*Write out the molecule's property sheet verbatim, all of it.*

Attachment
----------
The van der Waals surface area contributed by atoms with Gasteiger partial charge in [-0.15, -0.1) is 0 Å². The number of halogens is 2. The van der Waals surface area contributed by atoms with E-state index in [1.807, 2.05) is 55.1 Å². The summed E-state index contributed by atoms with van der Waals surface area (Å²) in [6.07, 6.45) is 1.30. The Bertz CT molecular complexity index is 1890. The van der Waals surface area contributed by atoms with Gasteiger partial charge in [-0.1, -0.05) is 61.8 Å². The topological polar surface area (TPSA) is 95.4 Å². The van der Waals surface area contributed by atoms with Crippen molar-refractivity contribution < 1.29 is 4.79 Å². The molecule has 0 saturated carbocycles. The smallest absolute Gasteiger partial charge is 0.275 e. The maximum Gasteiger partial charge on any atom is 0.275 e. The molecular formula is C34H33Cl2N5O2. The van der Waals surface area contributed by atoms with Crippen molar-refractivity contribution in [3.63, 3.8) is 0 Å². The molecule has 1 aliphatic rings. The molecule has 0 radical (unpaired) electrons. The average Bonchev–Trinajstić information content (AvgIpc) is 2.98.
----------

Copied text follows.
The van der Waals surface area contributed by atoms with Gasteiger partial charge in [-0.15, -0.1) is 0 Å². The number of halogens is 2. The van der Waals surface area contributed by atoms with E-state index in [1.807, 2.05) is 55.1 Å². The summed E-state index contributed by atoms with van der Waals surface area (Å²) in [6.07, 6.45) is 1.30. The Bertz CT molecular complexity index is 1890. The van der Waals surface area contributed by atoms with Gasteiger partial charge in [-0.1, -0.05) is 61.8 Å². The topological polar surface area (TPSA) is 95.4 Å². The van der Waals surface area contributed by atoms with Crippen molar-refractivity contribution < 1.29 is 4.79 Å². The molecule has 0 saturated carbocycles. The smallest absolute Gasteiger partial charge is 0.275 e. The maximum Gasteiger partial charge on any atom is 0.275 e. The molecular formula is C34H33Cl2N5O2. The van der Waals surface area contributed by atoms with Crippen molar-refractivity contribution in [3.63, 3.8) is 0 Å². The molecule has 1 aliphatic rings. The molecule has 0 radical (unpaired) electrons. The average Bonchev–Trinajstić information content (AvgIpc) is 2.98.